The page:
Leaders in the Australian energy industry met in Sydney on June 13 as part of the Energy Network Association’s (ENA’s) Smart Reform: People, Power, Price summit. Energy Source and Distribution was at forum, where discussions surrounding the impact of network costs on energy prices took centre stage.
Confronting the reality Australian households and businesses have experienced significant price increases in recent years, energy industry leaders agreed now is the time to focus on reshaping electricity network services to meet the changing needs of customers.
Faced with doubling debt margins in the aftermath of the Global Financial Crisis, ageing assets and changes in energy demand, network charges have grown significantly. As such, panellists at the ENA event – which included leaders from Australia’s utility companies, regulatory bodies, consumer groups and government – honed in on the importance of real and meaningful consumer engagement, as well as technological advancement and pricing reform.
The forum was divided into four key discussion areas: the future of networks; engaging consumers on energy use; creating the new market; and making energy prices clearer and fairer for consumers.
Acknowledging networks are changing, discussions revolved around integrating resources with customer choices; generating and managing data; and flexible pricing structures. In particular, effective communication with consumers was identified as a key focus area, along with securing the attention and trust of customers who are more and more often placing themselves at the centre of the national energy landscape.
Needless to say, with the Australian Energy Market Operator predicting solar energy output to triple in the next decade, a focus on renewable energy was also a topic of interest, with ENA identifying network businesses have already connected more than 1200MW of embedded generation capacity to their systems.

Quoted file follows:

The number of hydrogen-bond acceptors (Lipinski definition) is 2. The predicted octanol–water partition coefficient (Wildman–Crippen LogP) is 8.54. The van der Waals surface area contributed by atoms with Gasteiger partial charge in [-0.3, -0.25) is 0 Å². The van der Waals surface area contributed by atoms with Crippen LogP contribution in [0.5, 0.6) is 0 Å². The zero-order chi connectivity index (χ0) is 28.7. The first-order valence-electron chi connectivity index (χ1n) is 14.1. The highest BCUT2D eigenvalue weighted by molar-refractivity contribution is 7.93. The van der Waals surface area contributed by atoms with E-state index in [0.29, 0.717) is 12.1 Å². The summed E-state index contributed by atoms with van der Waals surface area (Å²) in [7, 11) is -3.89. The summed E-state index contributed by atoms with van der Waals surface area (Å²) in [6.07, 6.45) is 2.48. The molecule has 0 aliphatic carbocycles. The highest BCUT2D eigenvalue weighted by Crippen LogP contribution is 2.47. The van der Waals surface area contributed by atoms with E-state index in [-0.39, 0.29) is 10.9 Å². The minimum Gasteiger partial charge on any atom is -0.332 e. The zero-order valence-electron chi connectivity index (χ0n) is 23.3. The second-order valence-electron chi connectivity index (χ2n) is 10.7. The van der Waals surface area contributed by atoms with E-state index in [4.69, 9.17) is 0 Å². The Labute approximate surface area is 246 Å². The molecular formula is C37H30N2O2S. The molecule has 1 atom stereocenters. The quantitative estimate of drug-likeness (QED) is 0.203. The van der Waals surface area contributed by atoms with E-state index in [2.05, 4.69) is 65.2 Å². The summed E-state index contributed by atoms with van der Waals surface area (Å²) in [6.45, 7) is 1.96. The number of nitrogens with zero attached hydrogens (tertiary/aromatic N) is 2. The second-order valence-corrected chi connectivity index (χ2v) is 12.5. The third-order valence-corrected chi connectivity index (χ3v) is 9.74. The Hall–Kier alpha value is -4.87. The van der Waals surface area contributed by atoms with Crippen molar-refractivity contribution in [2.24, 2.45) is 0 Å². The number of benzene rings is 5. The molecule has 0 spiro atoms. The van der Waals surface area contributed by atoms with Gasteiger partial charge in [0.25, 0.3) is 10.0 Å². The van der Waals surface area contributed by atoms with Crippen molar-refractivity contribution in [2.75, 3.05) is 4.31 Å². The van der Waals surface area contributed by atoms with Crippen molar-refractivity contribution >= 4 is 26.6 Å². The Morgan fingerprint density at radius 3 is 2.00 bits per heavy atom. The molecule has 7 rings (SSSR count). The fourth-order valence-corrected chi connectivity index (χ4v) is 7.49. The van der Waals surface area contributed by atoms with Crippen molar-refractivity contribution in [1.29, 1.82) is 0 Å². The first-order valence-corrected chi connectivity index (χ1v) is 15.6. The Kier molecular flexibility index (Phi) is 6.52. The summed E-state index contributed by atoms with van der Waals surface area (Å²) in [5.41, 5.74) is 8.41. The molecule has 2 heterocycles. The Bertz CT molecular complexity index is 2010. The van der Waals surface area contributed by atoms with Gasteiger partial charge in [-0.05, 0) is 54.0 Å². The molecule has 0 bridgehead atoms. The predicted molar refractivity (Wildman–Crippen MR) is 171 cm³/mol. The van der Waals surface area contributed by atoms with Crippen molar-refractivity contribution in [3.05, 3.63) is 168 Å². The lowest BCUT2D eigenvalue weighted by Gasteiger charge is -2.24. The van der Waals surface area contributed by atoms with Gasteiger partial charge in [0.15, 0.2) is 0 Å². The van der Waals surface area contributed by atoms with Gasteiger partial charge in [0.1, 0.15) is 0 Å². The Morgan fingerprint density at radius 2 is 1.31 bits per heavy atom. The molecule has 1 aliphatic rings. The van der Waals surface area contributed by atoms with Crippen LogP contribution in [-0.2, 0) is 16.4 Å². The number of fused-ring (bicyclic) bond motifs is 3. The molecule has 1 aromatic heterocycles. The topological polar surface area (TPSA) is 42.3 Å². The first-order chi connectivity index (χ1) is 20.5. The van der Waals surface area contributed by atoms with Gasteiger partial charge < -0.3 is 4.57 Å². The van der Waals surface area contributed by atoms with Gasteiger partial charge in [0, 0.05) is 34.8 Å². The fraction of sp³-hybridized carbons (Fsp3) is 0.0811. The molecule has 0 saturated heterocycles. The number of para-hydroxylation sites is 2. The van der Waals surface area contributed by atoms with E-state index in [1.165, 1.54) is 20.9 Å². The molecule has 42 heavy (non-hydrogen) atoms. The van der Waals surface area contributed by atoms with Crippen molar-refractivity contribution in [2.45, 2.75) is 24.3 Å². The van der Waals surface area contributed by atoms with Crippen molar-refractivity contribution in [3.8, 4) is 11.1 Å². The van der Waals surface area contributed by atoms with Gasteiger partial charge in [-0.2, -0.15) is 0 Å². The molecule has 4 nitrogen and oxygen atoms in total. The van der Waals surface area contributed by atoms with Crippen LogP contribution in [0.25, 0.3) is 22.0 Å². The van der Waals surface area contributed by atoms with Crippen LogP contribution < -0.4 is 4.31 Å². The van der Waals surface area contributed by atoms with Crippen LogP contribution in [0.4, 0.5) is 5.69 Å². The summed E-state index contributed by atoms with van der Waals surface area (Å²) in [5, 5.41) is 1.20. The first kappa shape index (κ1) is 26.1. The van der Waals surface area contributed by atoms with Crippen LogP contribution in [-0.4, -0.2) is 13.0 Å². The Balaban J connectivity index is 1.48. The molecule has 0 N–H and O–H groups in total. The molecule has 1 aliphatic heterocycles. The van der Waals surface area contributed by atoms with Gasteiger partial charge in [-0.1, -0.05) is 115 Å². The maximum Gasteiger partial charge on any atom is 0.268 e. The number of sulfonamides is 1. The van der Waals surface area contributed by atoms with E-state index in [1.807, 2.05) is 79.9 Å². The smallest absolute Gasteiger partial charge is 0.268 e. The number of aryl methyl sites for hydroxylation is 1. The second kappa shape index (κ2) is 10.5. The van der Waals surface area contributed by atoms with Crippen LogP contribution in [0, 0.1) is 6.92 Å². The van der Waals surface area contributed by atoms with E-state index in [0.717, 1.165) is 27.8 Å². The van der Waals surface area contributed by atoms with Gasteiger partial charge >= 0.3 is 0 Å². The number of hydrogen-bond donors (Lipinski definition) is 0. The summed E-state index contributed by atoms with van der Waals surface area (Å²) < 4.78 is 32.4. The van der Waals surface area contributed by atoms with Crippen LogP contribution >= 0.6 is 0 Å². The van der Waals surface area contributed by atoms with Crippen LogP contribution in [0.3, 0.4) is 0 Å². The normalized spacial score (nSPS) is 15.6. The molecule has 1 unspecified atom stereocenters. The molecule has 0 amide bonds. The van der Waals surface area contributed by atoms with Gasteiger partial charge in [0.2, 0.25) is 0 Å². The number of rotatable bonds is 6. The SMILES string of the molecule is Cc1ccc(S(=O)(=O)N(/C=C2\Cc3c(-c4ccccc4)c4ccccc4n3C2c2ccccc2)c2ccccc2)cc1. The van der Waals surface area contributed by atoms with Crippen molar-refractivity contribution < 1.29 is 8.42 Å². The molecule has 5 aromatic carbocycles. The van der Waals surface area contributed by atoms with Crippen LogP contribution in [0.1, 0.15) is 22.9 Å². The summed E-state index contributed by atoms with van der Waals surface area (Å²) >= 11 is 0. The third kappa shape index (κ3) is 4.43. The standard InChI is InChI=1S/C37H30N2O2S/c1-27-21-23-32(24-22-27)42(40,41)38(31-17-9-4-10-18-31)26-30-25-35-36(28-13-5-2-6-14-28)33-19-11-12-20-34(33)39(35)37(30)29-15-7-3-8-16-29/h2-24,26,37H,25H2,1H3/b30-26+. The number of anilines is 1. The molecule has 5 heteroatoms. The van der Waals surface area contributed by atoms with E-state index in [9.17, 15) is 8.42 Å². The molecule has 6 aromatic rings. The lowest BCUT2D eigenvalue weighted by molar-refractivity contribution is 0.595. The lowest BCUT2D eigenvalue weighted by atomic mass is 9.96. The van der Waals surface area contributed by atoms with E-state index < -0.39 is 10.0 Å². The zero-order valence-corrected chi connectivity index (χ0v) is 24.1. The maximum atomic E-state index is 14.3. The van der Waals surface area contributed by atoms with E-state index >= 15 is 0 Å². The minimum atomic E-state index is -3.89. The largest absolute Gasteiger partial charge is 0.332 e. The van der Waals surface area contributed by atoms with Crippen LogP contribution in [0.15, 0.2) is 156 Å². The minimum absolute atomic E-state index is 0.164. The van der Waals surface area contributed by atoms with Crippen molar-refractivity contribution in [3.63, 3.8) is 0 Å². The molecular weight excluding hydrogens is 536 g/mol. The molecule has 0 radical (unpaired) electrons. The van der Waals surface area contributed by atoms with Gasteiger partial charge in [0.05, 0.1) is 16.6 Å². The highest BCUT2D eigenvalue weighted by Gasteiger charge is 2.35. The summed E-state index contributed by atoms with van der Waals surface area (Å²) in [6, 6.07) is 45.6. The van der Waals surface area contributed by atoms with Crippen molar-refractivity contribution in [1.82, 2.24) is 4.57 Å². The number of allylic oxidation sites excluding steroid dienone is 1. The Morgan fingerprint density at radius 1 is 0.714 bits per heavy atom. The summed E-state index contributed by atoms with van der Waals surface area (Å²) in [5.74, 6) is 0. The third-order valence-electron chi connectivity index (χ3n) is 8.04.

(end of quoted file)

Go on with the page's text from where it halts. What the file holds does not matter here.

As showcased in the ENA discussion paper, which was launched at the forum, network businesses in all jurisdictions are investing in innovation and contracting with customers for controlled load to reduce peak demand.
Acknowledging even small changes can “free up capacity and create lasting, positive outcomes for consumers, the electricity supply network and the broader economy”, case studies provided in the paper provide examples of the new directions that are being pursued in energy networks.
According to the ENA, in Queensland, 59 per cent of Energex’s customer base utilises a demand management service, while Ergon’s “Save a Bomb” program is saving pool owners around $2.8 million in electricity costs by taking advantage of demand management and pool pump efficiency – at the same time meeting network objectives at a cost 29 per cent lower than expanding network capacity.
The country’s demand-related capital expenditure is only 6-10 per cent of the distribution cost, according to recent estimates by the Australian Energy Market Commission. Nonetheless, it was clear at the forum network businesses are making real attempts to work with stakeholders to improve cost outcomes for customers, by embracing new technologies, reviewing the value customers place on reliability and by reforming price structures to support informed customer choice on energy use.
It is ENA’s view that network businesses have a vital stake in understanding how people, power and price can effectively work together and welcomes all stakeholders in discussions moving forward.
Smart reform: What is the future for networks?
Electricity network operations are facing rapidly evolving customer expectations, regulatory changes, technology developments, communications interfaces and market roles. How are ENA businesses responding?
“Networks are changing. The challenge now is how do we best utilise existing assets? How do we integrate the new resources with customer choices?”
Terry Effeney, Energex CEO
“Distributed energy will not be stopped. We need to be much more clear with customers and other businesses on what we can and will supply. Networks are experts on maintenance safety, but we must take the opportunity to communicate clearly.”
Tim Rourke, Citipower/Powercor Australia CEO
“Consumer behaviour changes. Industry faced changes in consumer behaviour several times throughout the last century and nothing is different today. The difference is, today technologies are giving consumers more alternative options. Consumers are substituting products and we need to establish the critical role of networks as facilitators.”